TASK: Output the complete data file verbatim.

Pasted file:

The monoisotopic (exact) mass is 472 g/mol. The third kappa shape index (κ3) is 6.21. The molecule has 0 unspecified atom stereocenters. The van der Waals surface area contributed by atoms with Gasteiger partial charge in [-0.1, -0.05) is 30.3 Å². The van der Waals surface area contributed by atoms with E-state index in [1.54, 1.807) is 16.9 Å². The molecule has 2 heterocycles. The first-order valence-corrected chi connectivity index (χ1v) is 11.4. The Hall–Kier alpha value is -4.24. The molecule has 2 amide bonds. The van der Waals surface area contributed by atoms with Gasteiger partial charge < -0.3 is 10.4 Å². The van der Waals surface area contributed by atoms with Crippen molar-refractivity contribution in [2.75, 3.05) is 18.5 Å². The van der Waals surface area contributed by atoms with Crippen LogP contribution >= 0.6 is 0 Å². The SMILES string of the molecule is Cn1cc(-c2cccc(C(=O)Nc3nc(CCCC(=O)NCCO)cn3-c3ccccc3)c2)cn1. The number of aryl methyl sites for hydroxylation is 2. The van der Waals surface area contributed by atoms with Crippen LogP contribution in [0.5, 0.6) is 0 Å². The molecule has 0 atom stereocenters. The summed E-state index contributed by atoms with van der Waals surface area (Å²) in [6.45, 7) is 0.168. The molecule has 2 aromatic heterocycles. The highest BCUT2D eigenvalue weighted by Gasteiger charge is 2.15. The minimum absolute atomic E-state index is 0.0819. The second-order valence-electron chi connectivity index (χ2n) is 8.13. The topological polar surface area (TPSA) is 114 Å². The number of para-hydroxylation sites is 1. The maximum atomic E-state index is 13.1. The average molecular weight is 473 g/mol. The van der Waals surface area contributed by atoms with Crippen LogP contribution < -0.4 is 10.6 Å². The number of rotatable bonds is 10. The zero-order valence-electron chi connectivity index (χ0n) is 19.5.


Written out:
The monoisotopic (exact) mass is 472 g/mol. The third kappa shape index (κ3) is 6.21. The molecule has 0 unspecified atom stereocenters. The van der Waals surface area contributed by atoms with Gasteiger partial charge in [-0.1, -0.05) is 30.3 Å². The van der Waals surface area contributed by atoms with E-state index in [1.54, 1.807) is 16.9 Å². The molecule has 2 heterocycles. The first-order valence-corrected chi connectivity index (χ1v) is 11.4. The Hall–Kier alpha value is -4.24. The molecule has 2 amide bonds. The van der Waals surface area contributed by atoms with Gasteiger partial charge < -0.3 is 10.4 Å². The van der Waals surface area contributed by atoms with Crippen molar-refractivity contribution in [2.75, 3.05) is 18.5 Å². The van der Waals surface area contributed by atoms with Crippen LogP contribution >= 0.6 is 0 Å². The SMILES string of the molecule is Cn1cc(-c2cccc(C(=O)Nc3nc(CCCC(=O)NCCO)cn3-c3ccccc3)c2)cn1. The number of aryl methyl sites for hydroxylation is 2. The van der Waals surface area contributed by atoms with Crippen LogP contribution in [0.5, 0.6) is 0 Å². The molecule has 0 atom stereocenters. The summed E-state index contributed by atoms with van der Waals surface area (Å²) in [6.45, 7) is 0.168. The molecule has 2 aromatic heterocycles. The highest BCUT2D eigenvalue weighted by Gasteiger charge is 2.15. The minimum absolute atomic E-state index is 0.0819. The second-order valence-electron chi connectivity index (χ2n) is 8.13. The topological polar surface area (TPSA) is 114 Å². The number of para-hydroxylation sites is 1. The maximum atomic E-state index is 13.1. The average molecular weight is 473 g/mol. The van der Waals surface area contributed by atoms with Crippen LogP contribution < -0.4 is 10.6 Å². The number of rotatable bonds is 10. The zero-order valence-electron chi connectivity index (χ0n) is 19.5.